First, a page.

Color And Its Effects On Your Mood

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Many of our responses to color are subconscious — we don’t even realize the effect on our mood. But color is so powerful there’s an entire alternative medicine field dedicated to healing through hues. Red, orange and yellow have been shown to evoke a broad range of strong emotions, for example, while colors like blue, purple and green can have a calming effect.

In addition to mental associations, there are also physical responses to color. Light energy stimulates the pituitary and penal glands, and these regulate hormones and our bodies’ other physiological systems. Red, for example, stimulates, excites and warms the body, increases the heart rate, brain wave activity, and respiration

Bright colors, such as yellow, reflect more light and stimulate the eyes. Yellow is the color that the eye processes first, and is the most luminous and visible color in the spectrum. There may be effects from colors that we do not even understand yet. Neuropsychologist Kurt Goldstein found that a blindfolded person will experience physiological reactions under rays of different colors. The skin may be able to “read color” and our bodies, minds, and emotions respond!

Color defines our world and gives definition to the objects around us. The human reaction to color is based on nature’s symbolism, and the human psyche is what interprets these colors and gives them meaning. We are just beginning to understand the subtleties of the influence of color on our moods and emotion, and how we can use this influence to set a positive tone for our life.

THE EFFECTS OF COLOUR IN OUR DAILY LIVES

RED

The color red grabs your attention, and increases your blood pressure, pulse and breathing, according to the Paint Quality Institute’s website. Red is the color most often associated with passion and love. Red also can stimulate your appetite, which makes it a good color choice for your dining room. Red clothing can be energizing, and will earn you second looks. Mix red with white, and it transforms into a romantic and relaxing color–pink.

ORANGE

Orange conveys excitement and energy. In ancient cultures, orange was used to heal the lungs and increase energy levels. While orange is attention-grabbing, it also is bright, friendly and reminiscent of beautiful fall colors. Use orange–and its more muted cousin, rust–to create a welcoming room.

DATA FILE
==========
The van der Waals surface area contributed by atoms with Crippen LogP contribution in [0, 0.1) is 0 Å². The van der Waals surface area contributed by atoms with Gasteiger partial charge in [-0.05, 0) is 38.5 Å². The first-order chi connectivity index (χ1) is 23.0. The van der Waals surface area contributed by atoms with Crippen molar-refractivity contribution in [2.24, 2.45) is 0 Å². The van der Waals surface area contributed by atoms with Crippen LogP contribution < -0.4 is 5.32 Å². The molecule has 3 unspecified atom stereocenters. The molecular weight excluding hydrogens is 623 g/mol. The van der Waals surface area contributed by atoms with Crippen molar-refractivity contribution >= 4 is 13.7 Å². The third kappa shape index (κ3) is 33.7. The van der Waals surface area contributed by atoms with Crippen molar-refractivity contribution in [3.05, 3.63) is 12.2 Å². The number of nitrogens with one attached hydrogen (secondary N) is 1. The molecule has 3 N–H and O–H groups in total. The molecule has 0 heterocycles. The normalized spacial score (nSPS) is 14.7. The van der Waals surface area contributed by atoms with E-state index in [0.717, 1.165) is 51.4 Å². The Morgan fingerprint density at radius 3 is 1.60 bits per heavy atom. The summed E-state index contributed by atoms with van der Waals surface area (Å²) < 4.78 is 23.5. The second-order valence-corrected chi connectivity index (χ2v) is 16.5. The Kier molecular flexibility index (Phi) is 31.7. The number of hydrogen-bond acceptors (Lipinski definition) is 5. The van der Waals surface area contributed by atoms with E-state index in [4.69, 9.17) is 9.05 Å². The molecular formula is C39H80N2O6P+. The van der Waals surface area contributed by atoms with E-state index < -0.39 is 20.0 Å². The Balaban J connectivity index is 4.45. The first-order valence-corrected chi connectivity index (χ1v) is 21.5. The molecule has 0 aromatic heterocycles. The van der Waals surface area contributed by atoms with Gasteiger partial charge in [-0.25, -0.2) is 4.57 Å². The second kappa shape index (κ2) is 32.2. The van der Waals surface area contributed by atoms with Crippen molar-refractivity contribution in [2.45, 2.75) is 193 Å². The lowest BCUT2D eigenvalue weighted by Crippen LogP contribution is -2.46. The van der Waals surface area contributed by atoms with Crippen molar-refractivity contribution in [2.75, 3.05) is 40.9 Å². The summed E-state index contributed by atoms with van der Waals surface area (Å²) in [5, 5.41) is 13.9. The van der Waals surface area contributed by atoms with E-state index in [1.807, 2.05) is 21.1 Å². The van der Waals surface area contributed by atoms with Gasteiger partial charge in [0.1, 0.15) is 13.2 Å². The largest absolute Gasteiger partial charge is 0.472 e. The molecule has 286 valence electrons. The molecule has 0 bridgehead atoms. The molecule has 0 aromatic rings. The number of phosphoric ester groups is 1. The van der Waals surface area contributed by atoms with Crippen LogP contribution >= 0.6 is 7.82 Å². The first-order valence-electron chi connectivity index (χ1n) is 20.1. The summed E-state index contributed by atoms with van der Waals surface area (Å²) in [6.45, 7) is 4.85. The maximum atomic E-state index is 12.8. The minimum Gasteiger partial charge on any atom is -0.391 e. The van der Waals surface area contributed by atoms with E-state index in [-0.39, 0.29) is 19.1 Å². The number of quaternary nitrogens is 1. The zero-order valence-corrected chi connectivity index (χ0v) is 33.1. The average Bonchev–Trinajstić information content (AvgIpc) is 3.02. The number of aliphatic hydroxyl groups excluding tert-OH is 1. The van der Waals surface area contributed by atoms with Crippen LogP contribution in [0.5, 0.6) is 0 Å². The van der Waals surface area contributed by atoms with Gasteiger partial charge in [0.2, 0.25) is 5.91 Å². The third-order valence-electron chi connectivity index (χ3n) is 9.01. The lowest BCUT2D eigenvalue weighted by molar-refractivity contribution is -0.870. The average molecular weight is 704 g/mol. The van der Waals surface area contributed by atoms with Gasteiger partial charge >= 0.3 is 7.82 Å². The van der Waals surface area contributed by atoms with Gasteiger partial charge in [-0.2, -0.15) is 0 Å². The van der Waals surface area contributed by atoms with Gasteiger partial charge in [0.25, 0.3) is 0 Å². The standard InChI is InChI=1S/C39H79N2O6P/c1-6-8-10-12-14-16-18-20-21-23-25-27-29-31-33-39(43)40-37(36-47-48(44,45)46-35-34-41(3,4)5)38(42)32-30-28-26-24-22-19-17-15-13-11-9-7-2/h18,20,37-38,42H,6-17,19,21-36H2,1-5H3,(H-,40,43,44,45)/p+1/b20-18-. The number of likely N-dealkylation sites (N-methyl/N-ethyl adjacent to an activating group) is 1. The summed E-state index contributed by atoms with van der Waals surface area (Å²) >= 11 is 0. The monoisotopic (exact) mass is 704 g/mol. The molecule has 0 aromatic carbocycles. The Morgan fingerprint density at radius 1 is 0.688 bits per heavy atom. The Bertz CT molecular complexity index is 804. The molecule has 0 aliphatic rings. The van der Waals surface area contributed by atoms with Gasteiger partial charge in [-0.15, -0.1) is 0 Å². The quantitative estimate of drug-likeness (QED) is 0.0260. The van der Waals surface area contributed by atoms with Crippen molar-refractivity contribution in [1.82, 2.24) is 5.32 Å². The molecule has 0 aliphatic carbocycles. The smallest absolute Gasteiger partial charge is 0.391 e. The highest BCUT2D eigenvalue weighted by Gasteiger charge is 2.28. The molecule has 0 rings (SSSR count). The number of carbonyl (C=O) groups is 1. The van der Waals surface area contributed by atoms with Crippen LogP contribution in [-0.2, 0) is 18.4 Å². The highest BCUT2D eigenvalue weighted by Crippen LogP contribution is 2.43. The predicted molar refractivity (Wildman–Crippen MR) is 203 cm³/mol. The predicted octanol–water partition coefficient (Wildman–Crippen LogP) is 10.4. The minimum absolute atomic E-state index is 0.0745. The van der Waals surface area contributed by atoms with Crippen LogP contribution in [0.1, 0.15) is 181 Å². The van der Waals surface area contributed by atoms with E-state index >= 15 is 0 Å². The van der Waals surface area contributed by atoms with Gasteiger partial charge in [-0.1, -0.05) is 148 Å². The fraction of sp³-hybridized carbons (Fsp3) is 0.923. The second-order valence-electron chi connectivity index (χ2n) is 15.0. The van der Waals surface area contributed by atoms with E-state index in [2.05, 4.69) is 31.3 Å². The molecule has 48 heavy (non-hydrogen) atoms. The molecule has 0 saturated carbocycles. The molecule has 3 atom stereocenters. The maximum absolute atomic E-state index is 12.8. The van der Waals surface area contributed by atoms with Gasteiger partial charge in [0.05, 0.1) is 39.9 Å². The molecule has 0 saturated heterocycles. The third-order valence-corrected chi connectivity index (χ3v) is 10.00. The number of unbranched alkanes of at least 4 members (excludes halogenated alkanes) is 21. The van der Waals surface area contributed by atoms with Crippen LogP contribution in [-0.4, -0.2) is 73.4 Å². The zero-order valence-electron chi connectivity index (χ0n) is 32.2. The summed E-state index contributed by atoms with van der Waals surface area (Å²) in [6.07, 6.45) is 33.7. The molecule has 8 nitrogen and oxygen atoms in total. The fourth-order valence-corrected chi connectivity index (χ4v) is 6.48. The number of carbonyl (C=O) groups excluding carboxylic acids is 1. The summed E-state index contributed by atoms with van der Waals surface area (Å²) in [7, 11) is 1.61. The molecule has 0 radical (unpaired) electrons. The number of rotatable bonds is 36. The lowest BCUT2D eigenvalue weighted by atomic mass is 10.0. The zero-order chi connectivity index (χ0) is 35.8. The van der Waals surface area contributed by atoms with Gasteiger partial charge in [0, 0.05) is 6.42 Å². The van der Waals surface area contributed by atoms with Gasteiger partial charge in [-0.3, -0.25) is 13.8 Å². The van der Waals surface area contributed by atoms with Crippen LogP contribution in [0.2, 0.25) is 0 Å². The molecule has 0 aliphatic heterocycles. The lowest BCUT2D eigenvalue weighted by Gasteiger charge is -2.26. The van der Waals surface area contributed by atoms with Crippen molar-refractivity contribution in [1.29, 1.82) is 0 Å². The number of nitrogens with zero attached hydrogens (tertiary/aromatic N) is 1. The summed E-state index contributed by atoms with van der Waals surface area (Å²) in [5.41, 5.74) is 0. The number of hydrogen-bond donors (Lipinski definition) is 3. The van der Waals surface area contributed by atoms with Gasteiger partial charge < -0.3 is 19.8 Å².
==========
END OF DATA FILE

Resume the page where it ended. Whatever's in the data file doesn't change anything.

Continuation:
YELLOW

Yellow represents sunshine, cheer, optimism and clarity. Yellow enhances concentration, according to InfoPlease.com. Although it usually is considered a cheerful color, yellow can have negative effects. Of all the colors, yellow is hardest on the eyes, and it may stimulate your frustration and anger.

BLUE

Blue, the color of sky and water, represents calmness and serenity. Fashion consultants often recommend wearing blue for a job interview, since it conveys loyalty, reliability and productivity, says David Johnson in the article “Color Psychology” published by InfoPlease.com. You may wish to use this color in your bedroom for its soothing effects. An overabundance of blue, however, can feel cold and depressing.

GREEN

Green, the color of nature, is refreshing and relaxing. Hospitals and doctors’ offices often use green because it’s considered a healing color. Schools and businesses frequently employ this color in their decor for its stress-relieving effects. Green is an easy color to live with in any room of your home.

PURPLE

In its deepest shades, purple conveys richness, majesty and drama. Its connection to royalty dates to ancient times when purple dye was so expensive only by the wealthy could afford it, according to the Institute for Interactive Technology. Choose lighter shades of purple for a creative, feminine and sophisticated room.

BLACK AND WHITE

While black and white may be considered neutral, each has powerful associations of its own. Black can represent power and elegance. You may love wearing black for its sophisticated, slimming effect. In decorating, black can give a room depth. White connotes cleanliness and purity, and, as a wall color, it provides a clean background for other colors.

 

Jade Small – The Open Mind

Sources

http://www.huffingtonpost.com/2011/11/27/how-color-affects-our-moo_n_1114790.html

http://goingmental.org/colors.htm

http://www.livestrong.com

http://themoodfactory.com

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